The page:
The function $G_\mathrm{SYN}(t)$ is a matrix of time-dependent
conductances associated with synaptic input to the dendrite, the
function $G_\mathrm{IVDC}(\bs{\theta}(t))$ is a matrix of
time-dependent conductances associated with intrinsic
voltage-dependent transmembrane current to the dendrite, and
$I(t)$ is a column vector of voltage-independent currents.
Equation (\ref{gmde2}) is integrated over the interval $[t,t+h]$
to get
\begin{equation}\label{gmde3}
\begin{array}{l}
\ds C\big[\,V(t+h)-V(t)\big]+\int_t^{t+h}
G_\mathrm{SYN}(t)V(t)\,dt+\int_t^{t+h}
G_\mathrm{IVDC}(\bs{\theta}(t))V(t)\,dt\\[10pt]
\qquad\qquad\ds-\;A\int_t^{t+h} V(t)\,dt+\int_t^{t+h} I(t)\,dt=0
\,.
\end{array}
\end{equation}
The trapezoidal rule is used to estimate each integral in equation
(\ref{gmde3}) with the exception of the integral of intrinsic
voltage-dependent current which is estimated by the midpoint rule.
The result of this calculation is
\begin{equation}\label{gmde4}
\begin{array}{l}
\ds C \big[V(t+h)-V(t)\big]+\frac{h}{2}
\Big[G_\mathrm{SYN}(t+h)V(t+h)+G_\mathrm{SYN}(t)V(t)\Big]\\[10pt]
\ds\qquad+\;h G_\mathrm{IVDC}\big(\bs{\theta}(t+h/2)\big) V(t+h/2)
-\frac{h}{2} \Big[A V(t+h)+AV(t)\Big]\\[10pt]
\ds\qquad\qquad\ds+\;\frac{h}{2}\Big[I(t+h)+I(t)\Big] +O(h^3)=0\,.
\end{array}
\end{equation}
By noting that $2V(t+h/2)=V(t+h)+V(t)+O(h^2)$, equation
(\ref{gmde4}) may be rearranged to give
\begin{equation}\label{mde6}
\begin{array}{l}
\ds \Big[2C-hA+h\,G_\mathrm{SYN}(t+h)
+h\,G_\mathrm{IVDC}\big(\bs{\theta}(t+h/2)\big)\,\Big]\,V(t+h) =
\\[10pt] \quad\ds \Big[\,2C+h\,A-h\,G_\mathrm{SYN}(t)
-h\,DG_\mathrm{IVDC}\big(\bs{\theta}(t+h/2)\big)\,\Big]\,V(t)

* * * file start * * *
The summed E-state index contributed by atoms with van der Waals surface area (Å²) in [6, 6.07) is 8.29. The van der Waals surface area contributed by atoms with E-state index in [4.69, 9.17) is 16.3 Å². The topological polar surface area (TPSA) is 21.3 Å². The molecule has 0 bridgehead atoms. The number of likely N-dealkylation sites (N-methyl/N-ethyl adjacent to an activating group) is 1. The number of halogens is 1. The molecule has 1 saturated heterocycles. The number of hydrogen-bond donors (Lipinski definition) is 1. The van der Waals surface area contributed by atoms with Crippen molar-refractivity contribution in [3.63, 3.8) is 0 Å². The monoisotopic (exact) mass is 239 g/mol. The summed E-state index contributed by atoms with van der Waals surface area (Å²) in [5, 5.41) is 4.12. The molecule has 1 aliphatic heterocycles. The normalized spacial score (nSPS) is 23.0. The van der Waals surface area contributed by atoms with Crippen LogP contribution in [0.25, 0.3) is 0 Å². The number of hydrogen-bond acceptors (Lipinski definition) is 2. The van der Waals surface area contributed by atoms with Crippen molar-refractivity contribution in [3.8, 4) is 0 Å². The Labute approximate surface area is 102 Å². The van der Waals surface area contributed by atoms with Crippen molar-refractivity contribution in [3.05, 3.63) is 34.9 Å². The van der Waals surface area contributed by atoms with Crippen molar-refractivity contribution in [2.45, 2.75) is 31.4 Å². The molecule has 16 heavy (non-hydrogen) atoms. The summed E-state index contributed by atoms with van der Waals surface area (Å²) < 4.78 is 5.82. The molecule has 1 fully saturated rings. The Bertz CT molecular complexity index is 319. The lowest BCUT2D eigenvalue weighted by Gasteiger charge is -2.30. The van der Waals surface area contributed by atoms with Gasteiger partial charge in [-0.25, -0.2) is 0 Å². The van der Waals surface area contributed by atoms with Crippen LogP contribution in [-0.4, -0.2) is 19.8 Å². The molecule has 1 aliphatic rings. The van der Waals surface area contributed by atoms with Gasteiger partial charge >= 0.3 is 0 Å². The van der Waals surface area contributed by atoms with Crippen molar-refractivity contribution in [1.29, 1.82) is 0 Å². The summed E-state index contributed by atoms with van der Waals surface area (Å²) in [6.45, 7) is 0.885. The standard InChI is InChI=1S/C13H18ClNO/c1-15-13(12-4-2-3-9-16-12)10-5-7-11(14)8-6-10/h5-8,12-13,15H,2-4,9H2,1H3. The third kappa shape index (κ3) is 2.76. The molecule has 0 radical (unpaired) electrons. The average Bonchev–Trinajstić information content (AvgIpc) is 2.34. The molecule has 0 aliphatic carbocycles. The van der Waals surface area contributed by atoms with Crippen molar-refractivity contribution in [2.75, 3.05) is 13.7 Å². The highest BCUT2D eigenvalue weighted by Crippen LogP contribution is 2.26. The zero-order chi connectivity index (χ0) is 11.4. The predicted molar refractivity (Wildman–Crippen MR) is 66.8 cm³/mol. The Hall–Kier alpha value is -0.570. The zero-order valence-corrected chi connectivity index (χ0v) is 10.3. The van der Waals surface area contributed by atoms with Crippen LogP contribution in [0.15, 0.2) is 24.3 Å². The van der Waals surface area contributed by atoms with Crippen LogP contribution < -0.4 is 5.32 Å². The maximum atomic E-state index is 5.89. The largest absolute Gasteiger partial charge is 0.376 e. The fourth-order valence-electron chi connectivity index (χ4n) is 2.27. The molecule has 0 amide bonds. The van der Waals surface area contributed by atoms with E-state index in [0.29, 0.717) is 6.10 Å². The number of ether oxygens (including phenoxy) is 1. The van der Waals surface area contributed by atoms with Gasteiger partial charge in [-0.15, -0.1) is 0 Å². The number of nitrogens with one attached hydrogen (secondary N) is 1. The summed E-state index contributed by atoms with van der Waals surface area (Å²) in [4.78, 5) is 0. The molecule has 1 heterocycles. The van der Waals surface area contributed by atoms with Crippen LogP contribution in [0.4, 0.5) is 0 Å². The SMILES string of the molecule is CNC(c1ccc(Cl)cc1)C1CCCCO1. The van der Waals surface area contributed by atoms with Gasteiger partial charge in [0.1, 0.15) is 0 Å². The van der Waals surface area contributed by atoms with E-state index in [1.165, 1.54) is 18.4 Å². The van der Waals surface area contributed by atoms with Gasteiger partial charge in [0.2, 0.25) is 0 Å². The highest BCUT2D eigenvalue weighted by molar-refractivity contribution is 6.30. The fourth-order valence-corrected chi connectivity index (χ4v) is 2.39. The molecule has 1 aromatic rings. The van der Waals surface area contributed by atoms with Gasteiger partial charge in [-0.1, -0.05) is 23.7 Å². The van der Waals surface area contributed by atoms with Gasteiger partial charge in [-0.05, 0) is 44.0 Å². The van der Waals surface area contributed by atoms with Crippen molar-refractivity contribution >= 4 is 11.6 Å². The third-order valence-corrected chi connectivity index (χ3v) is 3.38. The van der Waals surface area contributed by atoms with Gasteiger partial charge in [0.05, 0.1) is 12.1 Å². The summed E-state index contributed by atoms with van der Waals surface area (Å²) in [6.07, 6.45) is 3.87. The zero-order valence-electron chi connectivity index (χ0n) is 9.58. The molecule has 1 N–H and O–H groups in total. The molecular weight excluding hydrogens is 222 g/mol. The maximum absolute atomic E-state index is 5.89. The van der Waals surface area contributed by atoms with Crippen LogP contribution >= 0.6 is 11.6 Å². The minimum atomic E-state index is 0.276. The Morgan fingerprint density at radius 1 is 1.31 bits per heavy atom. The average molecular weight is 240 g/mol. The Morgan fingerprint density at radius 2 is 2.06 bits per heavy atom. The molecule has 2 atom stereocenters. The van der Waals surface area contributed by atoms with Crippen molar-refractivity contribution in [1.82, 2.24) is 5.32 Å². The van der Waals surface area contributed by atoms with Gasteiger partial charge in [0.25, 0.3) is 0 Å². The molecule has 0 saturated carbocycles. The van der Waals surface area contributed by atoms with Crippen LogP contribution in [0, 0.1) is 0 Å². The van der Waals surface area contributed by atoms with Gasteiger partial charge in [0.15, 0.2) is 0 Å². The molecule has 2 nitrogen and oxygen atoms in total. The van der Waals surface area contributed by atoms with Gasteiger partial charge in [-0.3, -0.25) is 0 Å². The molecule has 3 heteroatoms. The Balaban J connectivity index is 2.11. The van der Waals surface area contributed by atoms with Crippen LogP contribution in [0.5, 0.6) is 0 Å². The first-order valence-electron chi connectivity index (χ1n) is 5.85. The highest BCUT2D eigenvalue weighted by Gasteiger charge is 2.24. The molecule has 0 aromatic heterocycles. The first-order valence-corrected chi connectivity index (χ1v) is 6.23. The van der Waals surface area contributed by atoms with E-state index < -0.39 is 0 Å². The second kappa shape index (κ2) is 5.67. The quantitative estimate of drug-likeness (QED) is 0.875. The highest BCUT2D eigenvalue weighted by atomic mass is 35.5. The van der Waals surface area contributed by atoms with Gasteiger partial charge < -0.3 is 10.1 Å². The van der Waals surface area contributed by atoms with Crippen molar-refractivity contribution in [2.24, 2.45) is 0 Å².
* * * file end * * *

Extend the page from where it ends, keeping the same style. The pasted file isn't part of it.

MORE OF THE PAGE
-h\Big[I(t+h)+I(t)\Big]+O(h^3).
\end{array}
\end{equation}
The computation of $G_\mathrm{IVDC}\big(\bs{\theta}(t+h/2)\big)$
depends on how intrinsic voltage-dependent current is specified.
For example, for a membrane following Hodgkin-Huxley kinetics,
$G_\mathrm{IVDC}\big(\bs{\theta}(t+h/2)\big)$ is specified in
terms of the solutions of a set of auxiliary equations. In this
case, it is well known that
$G_\mathrm{IVDC}\big(\bs{\theta}(t+h/2)\big)$ can be computed to
adequate accuracy from $V(t)$ and the differential equations
satisfied by the auxiliary variables (\emph{e.g.}, see Lindsay
\emph{et al.}, \cite{Lindsay01a}). The coefficient matrices in
equation (\ref{mde6}) are therefore determined by $V(t)$ and known
prior to the determination of the potential $V(t+h)$.

\subsection{Some additional comments}
All compartmental models of a dendrite begin with a subdivision of
its sections into contiguous segments. The segments, in turn,
define the compartments of the mathematical model. Both the new
and traditional compartmental models are based on the \emph{same}
morphological segments. In a traditional compartmental model, the
distribution of membrane potential throughout a dendrite is
described by the membrane potentials at the centres of dendritic
segments. By contrast, in the new compartmental model the membrane
potential throughout a dendrite is described by the potential at
segment endpoints. The number of nodes at which potentials are to
be determined, and consequently the numerical complexity of the
problem, are identical in both types of compartmental model.
Furthermore, both models involve nearest neighbour interactions,
and so the structure of the differential equations describing
either model is identical. Consequently benefits such as the
existence of a sparse matrix factorisation of the matrix on the
left hand side of equation (\ref{mde6}) are enjoyed by both types
of model.

Finally, it should be noted that the development of the new
compartmental model highlights structural differences between the
treatment of point input in this model and their treatment in a
numerical procedure used to solve the partial differential
equations of the continuum model. In the compartmental model,
conservation of current is applied at each synapse to arrive at an
equation connecting potentials at neighbouring nodes. In a
numerical procedure (\emph{e.g.}, finite elements or finite
differences), the potential at synapses is estimated on the basis
of the assumed representation of the potential between nodes.
Consequently, numerical procedures often conserve current in an
averaged sense, but not necessarily point-wise at a synapse. It is